Coming off of their undeniably best album to date, Wolves at the Gate is back with their fourth release.
Eclipse begins with “The Cure,” which was the first single released for the album. Already, lyrics are beaming from the album. “I can taste the misery, spitting out the remedy. All I’ve been through, all that I’ve seen, these eyes, this heart still can’t dispel the lies.” The opening song serves as what to expect for the rest of the album in respect to the lyrical tone. It’s a darker album, exploring doubt and sin in graphic poetic verses.
The following track reveals a new area for the band. A string arrangement accompanies the intro, and a mellow first verse. It could remind you of something Red would write, but the difference here is that it’s used effectively. When the chorus kicks in, it evokes immediate emotion. Vocalist and guitarist Steve Cobucci leads another pleading chorus, “Listen closely, every seed must die before, die before it can grow. Sinking slowly, to be planted in the dust, long before it can grow.”
The Enemy breaks up the dreary and very serious tone of the album, despite the lyrics following the same trend. The track is at a quicker pace and catchy enough for radio play.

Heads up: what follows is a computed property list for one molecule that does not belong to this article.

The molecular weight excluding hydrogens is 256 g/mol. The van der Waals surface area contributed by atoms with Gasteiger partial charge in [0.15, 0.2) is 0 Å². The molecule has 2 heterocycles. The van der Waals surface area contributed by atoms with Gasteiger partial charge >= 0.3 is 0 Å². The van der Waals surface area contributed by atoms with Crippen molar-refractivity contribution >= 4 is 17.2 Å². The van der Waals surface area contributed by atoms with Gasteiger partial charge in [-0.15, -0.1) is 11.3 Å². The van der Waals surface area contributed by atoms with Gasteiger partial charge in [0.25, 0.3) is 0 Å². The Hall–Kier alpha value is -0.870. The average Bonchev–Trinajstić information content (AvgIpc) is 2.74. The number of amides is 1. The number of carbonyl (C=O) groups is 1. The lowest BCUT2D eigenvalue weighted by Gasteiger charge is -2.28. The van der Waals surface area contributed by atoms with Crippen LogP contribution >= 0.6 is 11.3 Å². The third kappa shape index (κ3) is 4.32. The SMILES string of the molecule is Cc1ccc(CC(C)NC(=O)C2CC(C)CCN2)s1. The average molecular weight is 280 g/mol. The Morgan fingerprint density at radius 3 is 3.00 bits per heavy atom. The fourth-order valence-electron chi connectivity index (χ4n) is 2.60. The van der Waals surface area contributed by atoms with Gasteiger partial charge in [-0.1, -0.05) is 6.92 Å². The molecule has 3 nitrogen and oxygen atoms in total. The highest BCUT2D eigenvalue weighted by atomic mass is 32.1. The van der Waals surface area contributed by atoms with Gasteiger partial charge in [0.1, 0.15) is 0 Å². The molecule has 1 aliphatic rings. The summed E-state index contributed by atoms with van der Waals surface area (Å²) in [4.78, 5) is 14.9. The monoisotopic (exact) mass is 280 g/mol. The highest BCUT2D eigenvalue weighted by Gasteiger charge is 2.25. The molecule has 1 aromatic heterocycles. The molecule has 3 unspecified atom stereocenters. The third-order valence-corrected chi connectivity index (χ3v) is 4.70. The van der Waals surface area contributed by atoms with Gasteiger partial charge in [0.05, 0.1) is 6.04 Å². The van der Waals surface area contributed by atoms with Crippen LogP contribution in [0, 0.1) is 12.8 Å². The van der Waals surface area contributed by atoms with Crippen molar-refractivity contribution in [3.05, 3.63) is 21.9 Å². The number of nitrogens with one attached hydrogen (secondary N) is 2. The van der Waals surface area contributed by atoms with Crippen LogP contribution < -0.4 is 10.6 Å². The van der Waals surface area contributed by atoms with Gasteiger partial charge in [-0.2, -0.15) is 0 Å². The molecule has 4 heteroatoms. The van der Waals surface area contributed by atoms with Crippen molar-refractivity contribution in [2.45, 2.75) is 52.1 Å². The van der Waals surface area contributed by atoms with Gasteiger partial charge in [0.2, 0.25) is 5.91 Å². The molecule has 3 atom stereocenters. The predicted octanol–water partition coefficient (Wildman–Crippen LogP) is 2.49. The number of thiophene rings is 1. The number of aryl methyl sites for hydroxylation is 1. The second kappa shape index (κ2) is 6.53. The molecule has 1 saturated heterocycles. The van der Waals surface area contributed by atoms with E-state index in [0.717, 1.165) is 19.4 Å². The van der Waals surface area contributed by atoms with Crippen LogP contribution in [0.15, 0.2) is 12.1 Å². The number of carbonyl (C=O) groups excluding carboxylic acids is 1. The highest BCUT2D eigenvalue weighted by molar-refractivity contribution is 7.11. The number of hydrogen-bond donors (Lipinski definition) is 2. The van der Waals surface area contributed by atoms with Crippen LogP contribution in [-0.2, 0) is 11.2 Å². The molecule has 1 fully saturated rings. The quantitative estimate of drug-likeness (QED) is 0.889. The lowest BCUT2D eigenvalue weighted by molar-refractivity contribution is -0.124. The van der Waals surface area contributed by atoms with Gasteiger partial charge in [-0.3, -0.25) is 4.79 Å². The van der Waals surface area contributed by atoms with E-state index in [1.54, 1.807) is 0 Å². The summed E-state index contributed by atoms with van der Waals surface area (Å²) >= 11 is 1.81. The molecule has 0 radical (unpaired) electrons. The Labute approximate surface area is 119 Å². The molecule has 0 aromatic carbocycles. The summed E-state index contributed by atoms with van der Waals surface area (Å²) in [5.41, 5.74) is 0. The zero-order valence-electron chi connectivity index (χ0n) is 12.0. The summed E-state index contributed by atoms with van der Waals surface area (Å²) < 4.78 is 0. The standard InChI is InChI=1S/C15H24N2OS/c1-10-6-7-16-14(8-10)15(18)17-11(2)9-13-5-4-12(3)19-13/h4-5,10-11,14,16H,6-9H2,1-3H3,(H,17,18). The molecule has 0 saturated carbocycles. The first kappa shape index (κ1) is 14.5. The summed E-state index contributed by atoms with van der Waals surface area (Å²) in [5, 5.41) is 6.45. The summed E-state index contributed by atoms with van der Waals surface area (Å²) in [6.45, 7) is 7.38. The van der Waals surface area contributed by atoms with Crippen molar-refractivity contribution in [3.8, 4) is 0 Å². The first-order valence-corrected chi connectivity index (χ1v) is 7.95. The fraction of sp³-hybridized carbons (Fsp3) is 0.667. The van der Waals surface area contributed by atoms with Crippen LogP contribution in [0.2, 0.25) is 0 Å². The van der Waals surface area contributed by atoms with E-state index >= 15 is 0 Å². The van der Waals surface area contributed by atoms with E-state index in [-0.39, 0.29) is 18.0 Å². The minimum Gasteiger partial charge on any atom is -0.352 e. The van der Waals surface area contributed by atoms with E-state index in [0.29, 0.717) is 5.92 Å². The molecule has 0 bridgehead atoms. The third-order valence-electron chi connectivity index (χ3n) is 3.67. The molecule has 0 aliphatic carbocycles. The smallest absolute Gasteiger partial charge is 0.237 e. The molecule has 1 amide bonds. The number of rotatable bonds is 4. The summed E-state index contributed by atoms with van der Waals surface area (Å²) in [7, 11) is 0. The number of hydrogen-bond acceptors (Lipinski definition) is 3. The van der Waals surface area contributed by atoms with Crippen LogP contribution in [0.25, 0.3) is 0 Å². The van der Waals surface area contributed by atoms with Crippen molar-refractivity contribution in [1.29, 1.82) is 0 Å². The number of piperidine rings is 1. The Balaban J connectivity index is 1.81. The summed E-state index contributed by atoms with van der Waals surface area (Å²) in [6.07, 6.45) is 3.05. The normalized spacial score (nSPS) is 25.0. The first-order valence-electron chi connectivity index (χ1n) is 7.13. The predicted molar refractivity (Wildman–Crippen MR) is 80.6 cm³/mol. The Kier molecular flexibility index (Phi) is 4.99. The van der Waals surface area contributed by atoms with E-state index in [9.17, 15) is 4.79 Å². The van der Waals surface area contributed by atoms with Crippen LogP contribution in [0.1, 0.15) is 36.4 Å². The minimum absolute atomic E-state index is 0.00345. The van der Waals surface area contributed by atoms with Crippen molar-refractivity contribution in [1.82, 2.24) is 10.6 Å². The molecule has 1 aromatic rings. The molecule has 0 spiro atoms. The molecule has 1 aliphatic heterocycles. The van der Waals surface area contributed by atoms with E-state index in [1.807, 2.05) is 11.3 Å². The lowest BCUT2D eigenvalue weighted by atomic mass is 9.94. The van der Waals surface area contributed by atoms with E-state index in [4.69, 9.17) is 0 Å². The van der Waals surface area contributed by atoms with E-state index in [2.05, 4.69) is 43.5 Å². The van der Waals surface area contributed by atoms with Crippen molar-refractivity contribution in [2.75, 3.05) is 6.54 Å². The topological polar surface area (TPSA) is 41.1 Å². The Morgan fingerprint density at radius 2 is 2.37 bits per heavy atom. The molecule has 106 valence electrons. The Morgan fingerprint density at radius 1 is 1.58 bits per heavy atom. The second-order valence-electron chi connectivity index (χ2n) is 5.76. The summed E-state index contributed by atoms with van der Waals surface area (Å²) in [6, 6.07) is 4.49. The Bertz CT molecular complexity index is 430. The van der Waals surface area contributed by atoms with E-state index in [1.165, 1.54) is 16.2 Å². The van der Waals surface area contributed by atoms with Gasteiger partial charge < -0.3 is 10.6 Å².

So far, the words used to describe the album are a bit vague in regards to the quality of the tracks; dark, dreary, serious, mellow. I should point out that none of these words are used negatively. Each track is heavy laden with beautifully written words, and the vocal back and forth between singers is the biggest draw to the band as always. The only time that this could become a negative is just the heaviness of the album. Thematically, it’s deadly serious, and heavy.
The title track takes its time through the struggle of sin as well as doubt of making it “home.” As the song progresses, the questions then to statements of certainty near the end, “Though I fall away, it is then I find more grace.Though I’m desolate, though I’ve gone too far, far beyond the narrow road, You lead me home.”
Response is a desperate plea to unbelievers realize the love offered them, however the music blends in with the rest of the album to have any standing power. Some following songs struggle similarly.
Eclipse has taken nearly three years to get here since Types & Shadows blew us all away. And while Eclipse doesn’t quite live up, it’s still a solid album. The first half of the record is great and shows all of what WatG has to offer. However the second half fails to match that. Exceptions to that statement include Alone and the closing song, Blessings & Curses. The latter ends the album with the hopeful lines of, “O’ Love that reaches from the heavens, to wretched, rebel hearts lost and alone. You took my curse – gave me Your blessing, giving me hope in death.”
Wolves at the Gate is at the top of Solid State’s growing roster, and they’ve given us all another album full of beautiful and fearful psalms.